Hannah McMahan King
Co-Executive Director

no one leaves home unless
home is the mouth of a shark
you only run for the border
when you see the whole city running as well

you have to understand,
that no one puts their children in a boat
unless the water is safer than the land 

“Home” by Warsan Shire 

In Exodus 2 we read the story of a mother who defied the laws of the country in which she lived and saved the life of her son. She made the painful choice to send him down the river in a papyrus basket covered in pitch, hoping for a miracle.  

That miracle came in the form of the daughter of the Pharaoh who took compassion on the child and called him her own.  

The images and headlines of children detained at the border are hard to see. While these kids have just arrived, the story they are living out is very old. The end of their journey has not yet been written.  

It hasn’t been written because it isn’t just their story. It is our story, too.  

We are the children of Pharaoh. We are the ones living in a place of privilege. We might not have made these laws and decisions ourselves, but we are party to them and have benefited from the system that has created them.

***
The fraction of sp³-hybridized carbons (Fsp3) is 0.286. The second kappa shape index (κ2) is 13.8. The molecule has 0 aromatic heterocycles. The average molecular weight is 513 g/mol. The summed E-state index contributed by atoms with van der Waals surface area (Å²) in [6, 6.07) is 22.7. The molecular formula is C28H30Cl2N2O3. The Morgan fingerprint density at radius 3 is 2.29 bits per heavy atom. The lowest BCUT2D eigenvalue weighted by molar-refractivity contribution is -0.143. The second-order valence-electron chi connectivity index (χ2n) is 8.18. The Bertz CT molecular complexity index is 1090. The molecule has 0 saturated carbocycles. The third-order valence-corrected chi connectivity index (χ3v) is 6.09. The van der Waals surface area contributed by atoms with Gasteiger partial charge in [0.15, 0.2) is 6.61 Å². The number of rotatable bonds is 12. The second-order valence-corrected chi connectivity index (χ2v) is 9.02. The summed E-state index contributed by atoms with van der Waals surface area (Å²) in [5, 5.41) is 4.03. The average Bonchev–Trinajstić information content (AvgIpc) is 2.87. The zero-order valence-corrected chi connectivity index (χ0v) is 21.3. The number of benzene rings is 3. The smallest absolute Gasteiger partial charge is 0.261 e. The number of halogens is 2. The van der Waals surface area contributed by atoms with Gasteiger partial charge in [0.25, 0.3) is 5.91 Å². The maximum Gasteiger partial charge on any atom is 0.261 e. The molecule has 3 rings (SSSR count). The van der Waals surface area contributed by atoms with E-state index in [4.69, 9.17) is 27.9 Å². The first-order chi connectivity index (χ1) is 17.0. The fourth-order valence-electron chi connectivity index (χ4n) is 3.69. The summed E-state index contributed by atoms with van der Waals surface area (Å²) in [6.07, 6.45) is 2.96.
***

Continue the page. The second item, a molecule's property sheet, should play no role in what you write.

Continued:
Will our ears be open to hear the cry of the children? Will we search for the source of those tears? 

 We have a responsibility to help those at our doorstep. But compassion and pity is not enough. As the words in the poem by the Somali refugee poet, Warsan Shire remind us, many of those who come to our border did not want to flee their home. They left because home had become like the mouth of a shark. They put their children in boats, or try and swim across rivers with them in hand, because they believe it is safer than the land.  

Ours calling is to question Pharaoh. The act of compassion was only necessary because of the injustice of Pharaoh’s decrees in the first place.  

May our hearts be moved not just to decry the terrible conditions and treatment toward these children seeking hope and safety, but to the injustices that have caused them to flee in the first place.  

We can play the part of Pharaoh’s daughter after the damage has been done, but also seek to stop the injustice before it starts.

Pin It on Pinterest

Share This

Share this post with your friends!